Readings on Group Dynamics and Self Improvement

I've had three books next to my bed during the last week. Let's start with the worst one.

Working out Loud

"Working out Loud" is supposedly a method to make your work visible among a wider circle, with the intention of garnering career advancement and/or happiness. The primary tools of this method are blogs and social media.

The books author frequently refers to Dale Carnegie's "How to win friends and influence people." On multiple occasions he pitches his work as "Dale Carnegie for social media". I have read Carnegie 20 years ago. I was fascinated by the materialistic outlook on human relations. Maybe I'm too much of a romantic for this to ring true to me.

Some parts of his narrative intrigue me. For example when he asks, "How many people do you know that do the same job as you do, outside of your circle of friends?" But overall this is a weak book, vying to modernize its shining example Carnegie.

I didn't like the original, and I don't like this crude copy. I moved the book to the shelf after 150 pages.

The Suprising Power of Liberating Structures

This is a print edition of material that is available online at liberatingstructures.com. It does not provide anything beyond what you will find available online. That said, I'm a dead tree lover and find real books easier to read, when spending an afternoon in bed.

Liberating structures is concerned with little activities or games, that help groups to work collaboratively. See for example 1-2-4-All, a way to pose a problem to a group of people and to gather input from everyone.

I despised these kind of group dynamic games, later grew indifferent, and now I'm a firm believer in some of these techniques. They're in themselves quaint little games that seem rediculous. I would assume that grown up persons don't need a 'game' to express their needs and desires, or to talk about how they feel. But this isn't the case.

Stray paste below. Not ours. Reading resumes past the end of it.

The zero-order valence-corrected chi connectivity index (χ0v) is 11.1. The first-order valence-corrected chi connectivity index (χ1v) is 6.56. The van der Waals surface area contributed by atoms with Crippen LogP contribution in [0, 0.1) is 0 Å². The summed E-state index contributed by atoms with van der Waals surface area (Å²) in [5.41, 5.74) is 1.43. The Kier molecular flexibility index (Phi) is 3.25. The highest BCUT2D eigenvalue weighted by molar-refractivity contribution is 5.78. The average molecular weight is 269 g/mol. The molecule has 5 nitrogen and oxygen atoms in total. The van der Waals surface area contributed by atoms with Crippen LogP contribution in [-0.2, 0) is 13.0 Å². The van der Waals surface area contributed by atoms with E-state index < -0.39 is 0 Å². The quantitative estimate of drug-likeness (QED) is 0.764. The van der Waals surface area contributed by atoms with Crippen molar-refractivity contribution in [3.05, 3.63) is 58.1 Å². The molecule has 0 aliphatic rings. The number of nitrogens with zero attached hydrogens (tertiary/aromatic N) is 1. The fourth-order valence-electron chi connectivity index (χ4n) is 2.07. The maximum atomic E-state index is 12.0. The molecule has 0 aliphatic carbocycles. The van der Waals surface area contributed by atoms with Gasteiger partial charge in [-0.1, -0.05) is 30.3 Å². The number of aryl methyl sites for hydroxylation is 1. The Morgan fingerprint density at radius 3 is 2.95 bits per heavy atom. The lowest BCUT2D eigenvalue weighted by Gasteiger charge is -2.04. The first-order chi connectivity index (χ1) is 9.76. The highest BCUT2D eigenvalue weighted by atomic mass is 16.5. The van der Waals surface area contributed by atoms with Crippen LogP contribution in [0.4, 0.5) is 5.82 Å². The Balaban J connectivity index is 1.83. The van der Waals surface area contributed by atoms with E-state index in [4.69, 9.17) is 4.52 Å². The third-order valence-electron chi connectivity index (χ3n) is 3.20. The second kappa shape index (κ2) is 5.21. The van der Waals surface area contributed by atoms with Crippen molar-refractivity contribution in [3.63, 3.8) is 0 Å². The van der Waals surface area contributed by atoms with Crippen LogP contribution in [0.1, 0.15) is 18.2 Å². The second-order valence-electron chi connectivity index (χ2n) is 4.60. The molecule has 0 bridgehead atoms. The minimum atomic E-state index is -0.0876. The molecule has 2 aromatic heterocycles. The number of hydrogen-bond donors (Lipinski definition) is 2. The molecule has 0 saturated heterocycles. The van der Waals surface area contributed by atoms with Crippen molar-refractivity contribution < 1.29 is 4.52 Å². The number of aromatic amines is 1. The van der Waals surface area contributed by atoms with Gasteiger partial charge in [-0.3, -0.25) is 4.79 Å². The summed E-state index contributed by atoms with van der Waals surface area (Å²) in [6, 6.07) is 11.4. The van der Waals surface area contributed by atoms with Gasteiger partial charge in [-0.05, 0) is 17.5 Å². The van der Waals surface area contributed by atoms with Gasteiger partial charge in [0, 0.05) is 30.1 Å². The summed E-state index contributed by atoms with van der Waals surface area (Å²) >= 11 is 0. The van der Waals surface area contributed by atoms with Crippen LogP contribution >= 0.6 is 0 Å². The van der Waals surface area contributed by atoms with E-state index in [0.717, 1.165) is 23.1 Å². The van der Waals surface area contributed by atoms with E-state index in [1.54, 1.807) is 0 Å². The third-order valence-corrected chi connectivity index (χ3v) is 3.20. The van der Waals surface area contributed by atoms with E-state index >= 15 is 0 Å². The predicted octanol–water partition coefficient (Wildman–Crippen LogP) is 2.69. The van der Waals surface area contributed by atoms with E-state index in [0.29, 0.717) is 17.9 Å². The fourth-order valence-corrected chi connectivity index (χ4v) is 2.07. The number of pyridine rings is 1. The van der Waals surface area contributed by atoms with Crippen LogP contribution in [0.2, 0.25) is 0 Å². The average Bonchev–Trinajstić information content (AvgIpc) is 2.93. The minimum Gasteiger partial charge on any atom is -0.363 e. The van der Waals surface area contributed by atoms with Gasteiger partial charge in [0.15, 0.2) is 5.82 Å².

Especially in a workplace environment people will often not tell what they think, they will zone out or agree to whoever they think is the leader. Liberating structures are a way to circumvent this behaviour and unleash more potential in your group.

I'm not part of leadership and not an agile coach, but this little book helps our group at work to perform better and be more inclusive. Having the printed version is a nice perk, if you're talking to a colleague about a structure and don't want to gesticulate at the screen all the time.

Recommended.

The Facilitators Guide to Participatory Decision Making

This is a large format paperback book, published by Wiley in their management series. It starts off by giving a short history of what facilitation means and then heads straight to teaching you about group dynamics.

The book is written with the expressed intent that its pages may be photocopied and used during group sessions. The target audience is not limited to managers or facilitators (sic!). I think everyone who is interested in participatory decision making; every member of a group that wishes for an inclusive decision process. Will find something interesting in this book.

The authors take the position that not every meeting will lead to a decision. They advocate that the process that leads to a decision needs to work for every member of the group; that differences in opinion may be present even after a decision process, but good groups will tolerate divergent positions and will thrive nonetheless.

The 'Guide' gives a series of tools for people who facilitate (not necessarily full time facilitators) meetings, that aim to build better groups and better individuals. They try to avoid situations where groups drift toward the lowest common denominator, instead encouraging excellence.

Recommended.

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